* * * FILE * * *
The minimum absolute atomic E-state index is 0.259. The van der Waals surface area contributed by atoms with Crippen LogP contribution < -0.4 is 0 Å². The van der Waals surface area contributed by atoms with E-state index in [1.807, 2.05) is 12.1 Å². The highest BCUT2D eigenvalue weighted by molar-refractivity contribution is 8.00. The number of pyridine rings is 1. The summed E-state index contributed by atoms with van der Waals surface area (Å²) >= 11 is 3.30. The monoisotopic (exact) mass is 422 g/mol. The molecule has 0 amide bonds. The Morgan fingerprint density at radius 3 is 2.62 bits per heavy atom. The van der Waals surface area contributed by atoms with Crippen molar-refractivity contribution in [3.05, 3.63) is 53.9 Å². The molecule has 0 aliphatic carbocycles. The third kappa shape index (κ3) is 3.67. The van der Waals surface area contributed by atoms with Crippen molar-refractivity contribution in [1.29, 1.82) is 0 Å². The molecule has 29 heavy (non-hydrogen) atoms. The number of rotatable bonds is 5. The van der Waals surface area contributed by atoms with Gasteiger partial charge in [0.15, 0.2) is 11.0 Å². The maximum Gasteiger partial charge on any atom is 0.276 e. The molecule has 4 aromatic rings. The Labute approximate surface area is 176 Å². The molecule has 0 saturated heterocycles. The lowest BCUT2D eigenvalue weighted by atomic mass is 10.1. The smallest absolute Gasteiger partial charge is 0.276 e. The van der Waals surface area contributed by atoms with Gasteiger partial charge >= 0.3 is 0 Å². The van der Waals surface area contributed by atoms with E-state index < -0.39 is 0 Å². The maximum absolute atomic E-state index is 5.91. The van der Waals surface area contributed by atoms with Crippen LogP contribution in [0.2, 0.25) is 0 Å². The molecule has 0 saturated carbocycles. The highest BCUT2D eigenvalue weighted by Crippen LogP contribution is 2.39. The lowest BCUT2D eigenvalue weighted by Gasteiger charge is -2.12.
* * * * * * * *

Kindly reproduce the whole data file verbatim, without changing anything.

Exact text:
The minimum absolute atomic E-state index is 0.259. The van der Waals surface area contributed by atoms with Crippen LogP contribution < -0.4 is 0 Å². The van der Waals surface area contributed by atoms with E-state index in [1.807, 2.05) is 12.1 Å². The highest BCUT2D eigenvalue weighted by molar-refractivity contribution is 8.00. The number of pyridine rings is 1. The summed E-state index contributed by atoms with van der Waals surface area (Å²) >= 11 is 3.30. The monoisotopic (exact) mass is 422 g/mol. The molecule has 0 amide bonds. The Morgan fingerprint density at radius 3 is 2.62 bits per heavy atom. The van der Waals surface area contributed by atoms with Crippen molar-refractivity contribution in [3.05, 3.63) is 53.9 Å². The molecule has 0 aliphatic carbocycles. The third kappa shape index (κ3) is 3.67. The van der Waals surface area contributed by atoms with Crippen molar-refractivity contribution in [1.29, 1.82) is 0 Å². The molecule has 29 heavy (non-hydrogen) atoms. The number of rotatable bonds is 5. The van der Waals surface area contributed by atoms with Gasteiger partial charge in [0.15, 0.2) is 11.0 Å². The maximum Gasteiger partial charge on any atom is 0.276 e. The molecule has 4 aromatic rings. The Labute approximate surface area is 176 Å². The molecule has 0 saturated heterocycles. The lowest BCUT2D eigenvalue weighted by atomic mass is 10.1. The smallest absolute Gasteiger partial charge is 0.276 e. The van der Waals surface area contributed by atoms with Gasteiger partial charge >= 0.3 is 0 Å². The van der Waals surface area contributed by atoms with E-state index < -0.39 is 0 Å². The maximum absolute atomic E-state index is 5.91. The van der Waals surface area contributed by atoms with Crippen LogP contribution in [0.2, 0.25) is 0 Å². The molecule has 0 saturated carbocycles. The highest BCUT2D eigenvalue weighted by Crippen LogP contribution is 2.39. The lowest BCUT2D eigenvalue weighted by Gasteiger charge is -2.12.